Today was a nightmare! We started at 9:30 and finally had to shut it down at 2:30, even though some children were still not finished. We did stop for specials, snack and lunch. We split classes up and moved kids around all day because of the logistics of where to go. No third graders got ANY instruction today. The entire day was the test. Those that did finished were able to read...but couldn't physically stare at another word! The passages and the questions were the worst I have ever seen. The crying and the looks from my kids are forever imprinted in my heart. How could I do this? We had the lowest number of opt outs this year, The letter parents received from the superintendent was unfair and misleading. Many parents are new to testing (thirds grade is the first year for the tests) and don't even know anything about it. I hear people saying it was the two days that made it so difficult. I promise you...given a full week would not have made a difference. Adults don't speak about literature in relation to how paragraphs effect each other...8 year olds certainly don't. I'm beyond I know my students are as well! We need to stop this madness!!!!!

You can contact the Board of Regents via email with your stories or concerns:

Monday, April 9, 2018

Tardy excuse note for Opt Out

If your child will be going in late during the state testing if their school will be starting the assessments first thing in the AM,  and if you are able to keep your child home, here is a note you can use for the tardiness.

Feel free to use as is or modify.
Go to "File -- Download as" to download or if you have a google account- "File -- Make A Copy" to edit in google docs.

Friday, April 6, 2018

Op-Ed: Opt Out provides a vision for Public Education

The opt-out movement is not just about refusing to take a test, but, instead, offering a vision for public education that rejects a focus on assessment skills, workbooks and teacher-centered classrooms. Families who boycott yearly standardized tests instead advocate for student-centered learning and creative activities that include hands-on and real-world simulations. Imagine every classroom and school system engaging students, to promote imaginative, higher-order thinking that goes well beyond the narrow scope of a test-focused education system. These are the skills our children need to truly be ready and flexible to meet a rapidly changing world as they graduate.

Please read the rest of my opinion piece here. 

Tuesday, March 27, 2018

2018 Opt Out letter

Little has changed in the NYS Assessment system.  Families need to continue to boycott the NYS Assessments.

Here is a simple opt out letter for 2018 from NYSAPE.

Here is a more detailed opt out letter that you can use or modify.

Stand up for your child's education!!

2018 Opt Out Fact Sheet

From my friends at NYSAPE:Picture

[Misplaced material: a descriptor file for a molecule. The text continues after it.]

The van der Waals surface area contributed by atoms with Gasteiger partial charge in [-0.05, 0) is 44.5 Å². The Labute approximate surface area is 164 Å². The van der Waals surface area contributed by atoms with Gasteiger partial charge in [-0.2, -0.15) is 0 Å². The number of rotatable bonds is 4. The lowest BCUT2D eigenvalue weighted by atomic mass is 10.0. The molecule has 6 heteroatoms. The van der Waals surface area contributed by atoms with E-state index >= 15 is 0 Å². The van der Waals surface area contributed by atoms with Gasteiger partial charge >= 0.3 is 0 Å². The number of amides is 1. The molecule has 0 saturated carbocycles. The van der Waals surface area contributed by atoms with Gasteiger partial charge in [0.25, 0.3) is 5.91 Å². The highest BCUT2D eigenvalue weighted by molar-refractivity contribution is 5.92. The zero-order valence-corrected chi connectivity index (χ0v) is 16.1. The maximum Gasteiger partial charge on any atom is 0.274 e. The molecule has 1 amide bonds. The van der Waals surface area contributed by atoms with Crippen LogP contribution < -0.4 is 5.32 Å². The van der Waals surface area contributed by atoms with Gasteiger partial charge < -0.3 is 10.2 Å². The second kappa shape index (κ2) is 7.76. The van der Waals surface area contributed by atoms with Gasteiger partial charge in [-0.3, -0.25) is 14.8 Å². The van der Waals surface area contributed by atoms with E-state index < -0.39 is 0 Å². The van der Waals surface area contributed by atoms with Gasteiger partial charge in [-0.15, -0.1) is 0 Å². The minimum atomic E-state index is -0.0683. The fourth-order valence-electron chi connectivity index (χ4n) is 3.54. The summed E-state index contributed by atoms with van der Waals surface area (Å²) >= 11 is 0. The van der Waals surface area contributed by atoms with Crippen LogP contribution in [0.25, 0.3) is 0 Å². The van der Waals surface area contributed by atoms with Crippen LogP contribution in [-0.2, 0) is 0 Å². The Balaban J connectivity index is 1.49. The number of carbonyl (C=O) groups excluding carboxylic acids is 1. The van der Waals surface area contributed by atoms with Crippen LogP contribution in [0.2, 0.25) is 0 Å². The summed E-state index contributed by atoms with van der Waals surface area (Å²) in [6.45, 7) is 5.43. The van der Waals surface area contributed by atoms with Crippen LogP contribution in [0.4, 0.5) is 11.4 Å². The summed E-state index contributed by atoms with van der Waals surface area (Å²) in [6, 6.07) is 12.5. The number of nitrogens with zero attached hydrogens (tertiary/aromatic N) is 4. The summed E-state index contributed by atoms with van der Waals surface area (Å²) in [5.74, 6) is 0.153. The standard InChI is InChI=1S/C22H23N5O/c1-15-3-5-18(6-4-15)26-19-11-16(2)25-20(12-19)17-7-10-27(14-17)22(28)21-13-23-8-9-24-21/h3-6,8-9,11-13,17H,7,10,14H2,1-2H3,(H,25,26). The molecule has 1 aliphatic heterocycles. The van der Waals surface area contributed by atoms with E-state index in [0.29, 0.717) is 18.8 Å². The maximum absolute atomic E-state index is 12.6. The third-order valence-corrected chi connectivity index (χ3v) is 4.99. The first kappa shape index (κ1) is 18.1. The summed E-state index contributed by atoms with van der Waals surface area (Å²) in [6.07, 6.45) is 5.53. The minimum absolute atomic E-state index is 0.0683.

Wednesday, January 24, 2018

Opt Out 2018 & ESSA law.

As we head into another year of fighting the misuse of testing in New York State, it is important to understand the Every Student Succeeds Act(ESSA) has replaced No Child Left Behind(NCLB) as the Federal law that greatly impacts education across our nation.  There was a hope that ESSA might bring more local decisions on evaluating schools to the states, but so of that early optimism is fading. 

Here is an important read on how NYSED will be using the ESSA law to deal with Opt Out from my friends at Long Island Opt Out:

I’m going to try to explain this the easiest way possible, since it is very confusing even for those immersed in it. When ESSA was passed, the spirit of it was to give states authority over holding districts accountable. John King tried to change that by adding regulations, Trump removed the regulations, BUT then DeVos has worked to derail opt out and attach consequences for opting out. She rejected our state plan of having opt outs not calculated in for accountability purposes. She wants our calculations to factor in an arbitrary “1” for every missing score. This will essentially make the “list” we send to the feds completely invalid, but that’s what she wants. The Board of Regents knew that that wouldn’t work for our purposes, so they used a loophole which creates a second “list” that will NOT calculate any opt outs as a random “1”. As we’ve always done, opt outs won’t be counted at all. For all of our state rankings, accountability, and decisions about what schools need and which are “failing”, the state will use the REAL calculation of just test takers. Reform lobbyists will of course fight this and appeal to DeVos to not allow us to have a “real” list, but hopefully this is out of Fed control and we will be able to do what makes sense in NY. Summary:
-High opt out districts will NOT be penalized for low participation.
-Opt out districts will not lose money, drop in rankings, or be put on any “failing” list (unless they are failing for reasons other than participation rates)
-Individual opt out students will NOT be scored a 1. That “1” is only used for district wide federal accountability, not for the individual student.
- SED may still require districts with high opt outs to come up with a “plan” to increase participation (and I kind of giggle when I think of what those “plans” would look like. I’m sure begging would be involved) It does seem, however, that SED will focus on districts where certain cohorts (special ed or ELL) Opt Out is greater numbers, showing “institutional exclusion” (purposely getting certain kids to refuse to increase scores)